Can Employers Require Employees to be Vaccinated for COVID-19 Before Returning to Work?
August 26, 2020
The short answer is yes. The U.S. Department of Labor’s Occupational Safety and Health Administration (OSHA) and the Equal Employment Opportunity Commission (EEOC) both support this position.
OSHA’s position came about from an inquiry from Ohio Congresswoman Marcy Kaptur during the H1N1 (“swine flu”) outbreak in 2009. OSHA said that “although OSHA does not specifically require employees to take the vaccines, an employer may do so. In that case, an employee who refuses vaccination because of a reasonable belief that he or she has a medical condition that creates a real danger of serious illness or death (such as serious reaction to the vaccine) may be protected under Section 11(c) of the Occupational Safety and Health Act of 1970 pertaining to whistle blower rights.” OSHA added, “It is important to note that employees need to be properly informed of the benefits of vaccinations.”
The EEOC generally states that ADA-covered employers should consider simply encouraging employees to get the influenza vaccine rather than requiring them to take it. The EEOC noted, however, that under the ADA, an employee can be exempted if they have a disability that prevents them from taking the vaccine, and under Title VII they can be exempted if they can demonstrate a “sincerely held religious belief, practice, or observance.”
With respect to an ADA issue, employers will still be required to have the interactive discussion with employees when these questions arise. Failure to do so will lead to potential liability. PPE usage such as full use of mask and gloves, regardless of whether other employees are around, could be an accommodation – as could remote work. Yet the EEOC recognizes that COVID-19 poses a special risk that gives employers greater latitude in what they can require of employees to maintain safe workplaces.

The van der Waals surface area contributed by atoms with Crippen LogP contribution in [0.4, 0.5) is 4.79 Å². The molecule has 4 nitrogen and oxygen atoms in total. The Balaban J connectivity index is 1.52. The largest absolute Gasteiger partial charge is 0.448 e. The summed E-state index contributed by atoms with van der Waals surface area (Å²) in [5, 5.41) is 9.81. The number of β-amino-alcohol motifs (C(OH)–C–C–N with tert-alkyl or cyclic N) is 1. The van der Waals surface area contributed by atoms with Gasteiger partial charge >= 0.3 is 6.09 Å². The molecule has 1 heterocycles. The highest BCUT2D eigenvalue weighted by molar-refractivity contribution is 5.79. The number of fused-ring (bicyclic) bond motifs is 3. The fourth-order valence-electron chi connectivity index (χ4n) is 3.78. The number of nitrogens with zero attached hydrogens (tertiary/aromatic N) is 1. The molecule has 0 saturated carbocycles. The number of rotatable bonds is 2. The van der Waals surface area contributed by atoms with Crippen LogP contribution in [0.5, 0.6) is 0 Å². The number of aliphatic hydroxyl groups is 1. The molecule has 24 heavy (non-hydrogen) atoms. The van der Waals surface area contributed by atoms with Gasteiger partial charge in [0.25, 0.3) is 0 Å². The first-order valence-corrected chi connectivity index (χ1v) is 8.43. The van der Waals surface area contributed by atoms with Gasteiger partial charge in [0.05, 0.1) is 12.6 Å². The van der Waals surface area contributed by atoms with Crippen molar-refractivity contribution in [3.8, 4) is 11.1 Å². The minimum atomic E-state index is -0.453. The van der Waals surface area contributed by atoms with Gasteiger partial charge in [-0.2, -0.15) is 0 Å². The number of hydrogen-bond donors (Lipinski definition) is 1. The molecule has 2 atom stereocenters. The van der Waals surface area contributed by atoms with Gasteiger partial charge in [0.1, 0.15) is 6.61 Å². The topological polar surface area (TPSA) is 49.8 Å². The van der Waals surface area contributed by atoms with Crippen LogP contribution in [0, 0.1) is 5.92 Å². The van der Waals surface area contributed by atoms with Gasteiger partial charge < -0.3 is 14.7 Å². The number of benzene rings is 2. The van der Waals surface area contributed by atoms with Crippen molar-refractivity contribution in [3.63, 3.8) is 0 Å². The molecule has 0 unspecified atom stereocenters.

It should also be noted that the EEOC has stated that the ADA does not cover potential disabilities. However, if there is a health issue specific to the vaccine, that will trigger the need for a potential accommodation, but only if the employee brings it up.
The bar to overcome a religious objection is fairly low. Employers can show a “direct threat,” which means a significant risk that “cannot be eliminated or reduced by reasonable accommodation.” Therefore, employers can overcome the religious objection by identifying the direct threat of not taking the vaccine with respect to other employees, customers, or vendors.
In an article by Baruch College law professor Debbie Kaminer, she wrote that under Title VII, employers are not required to provide accommodation if doing so involves more than a minimal cost – and with the presence of COVID-19, they run the risk of far more than minimal cost. “Certainly,” Kaminer wrote, “in the midst of one of the worst public health and financial crises in recent history, there is a significant cost to having an unimmunized workforce.”
A vaccine is months away but your return to work policy can require them. Flu shots have long been required in health care scenarios because the risk to patients is great. Employers in other industries could have required it as well but have not in the past. And in fact, with COVID-19 it is recommended that employers require flu shots as well. It has been found that the most common reason why employees request a medical exemption is an allergy to the flu vaccine, but it may be arguable that this allergy rises to the level to claim ADA protection. Court cases have generally supported employers in these situations.
Legal counsel should now be contacted to discuss appropriate vaccination measures the employer can and should take for return to work. Further, union employers could violate a Collective Bargaining Agreement (CBA) with mandatory policies. If the situation arises where a vaccine is available and employees refuse to take it for whatever reason, employees will not be able to claim “no notice” if they are terminated for failure to take the vaccine.